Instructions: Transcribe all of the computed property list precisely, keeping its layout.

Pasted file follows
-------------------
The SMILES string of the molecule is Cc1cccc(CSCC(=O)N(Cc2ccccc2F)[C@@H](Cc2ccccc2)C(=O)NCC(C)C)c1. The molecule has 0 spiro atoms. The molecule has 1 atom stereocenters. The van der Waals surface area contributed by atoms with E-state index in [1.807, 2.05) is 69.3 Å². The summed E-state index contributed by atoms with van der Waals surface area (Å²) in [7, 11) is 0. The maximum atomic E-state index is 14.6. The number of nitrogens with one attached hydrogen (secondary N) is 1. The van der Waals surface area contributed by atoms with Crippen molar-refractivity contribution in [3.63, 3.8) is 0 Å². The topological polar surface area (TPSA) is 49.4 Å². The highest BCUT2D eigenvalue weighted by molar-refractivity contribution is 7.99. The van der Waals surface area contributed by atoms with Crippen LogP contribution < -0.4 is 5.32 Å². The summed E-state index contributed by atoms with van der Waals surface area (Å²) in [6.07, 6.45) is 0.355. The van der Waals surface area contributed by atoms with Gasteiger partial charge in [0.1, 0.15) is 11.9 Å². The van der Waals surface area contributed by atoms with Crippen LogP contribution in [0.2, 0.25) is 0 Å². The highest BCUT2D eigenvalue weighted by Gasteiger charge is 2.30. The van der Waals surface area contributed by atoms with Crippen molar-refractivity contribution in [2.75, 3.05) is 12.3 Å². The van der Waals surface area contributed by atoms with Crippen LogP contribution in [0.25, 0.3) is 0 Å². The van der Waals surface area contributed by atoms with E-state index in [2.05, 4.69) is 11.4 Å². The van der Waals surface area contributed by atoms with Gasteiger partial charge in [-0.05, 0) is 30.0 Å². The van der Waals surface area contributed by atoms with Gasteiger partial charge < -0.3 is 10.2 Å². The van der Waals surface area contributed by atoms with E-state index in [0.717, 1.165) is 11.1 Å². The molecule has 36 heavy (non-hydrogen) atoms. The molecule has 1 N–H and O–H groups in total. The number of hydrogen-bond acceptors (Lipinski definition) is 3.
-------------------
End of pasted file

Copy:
The SMILES string of the molecule is Cc1cccc(CSCC(=O)N(Cc2ccccc2F)[C@@H](Cc2ccccc2)C(=O)NCC(C)C)c1. The molecule has 0 spiro atoms. The molecule has 1 atom stereocenters. The van der Waals surface area contributed by atoms with E-state index in [1.807, 2.05) is 69.3 Å². The summed E-state index contributed by atoms with van der Waals surface area (Å²) in [7, 11) is 0. The maximum atomic E-state index is 14.6. The number of nitrogens with one attached hydrogen (secondary N) is 1. The van der Waals surface area contributed by atoms with Crippen molar-refractivity contribution in [3.63, 3.8) is 0 Å². The topological polar surface area (TPSA) is 49.4 Å². The highest BCUT2D eigenvalue weighted by molar-refractivity contribution is 7.99. The van der Waals surface area contributed by atoms with Crippen LogP contribution < -0.4 is 5.32 Å². The summed E-state index contributed by atoms with van der Waals surface area (Å²) in [6.07, 6.45) is 0.355. The van der Waals surface area contributed by atoms with Gasteiger partial charge in [0.1, 0.15) is 11.9 Å². The van der Waals surface area contributed by atoms with Crippen LogP contribution in [0.2, 0.25) is 0 Å². The highest BCUT2D eigenvalue weighted by Gasteiger charge is 2.30. The van der Waals surface area contributed by atoms with Crippen molar-refractivity contribution in [2.75, 3.05) is 12.3 Å². The van der Waals surface area contributed by atoms with Crippen LogP contribution in [0.25, 0.3) is 0 Å². The van der Waals surface area contributed by atoms with E-state index in [2.05, 4.69) is 11.4 Å². The van der Waals surface area contributed by atoms with Gasteiger partial charge in [-0.05, 0) is 30.0 Å². The van der Waals surface area contributed by atoms with Gasteiger partial charge < -0.3 is 10.2 Å². The van der Waals surface area contributed by atoms with E-state index in [0.717, 1.165) is 11.1 Å². The molecule has 36 heavy (non-hydrogen) atoms. The molecule has 1 N–H and O–H groups in total. The number of hydrogen-bond acceptors (Lipinski definition) is 3.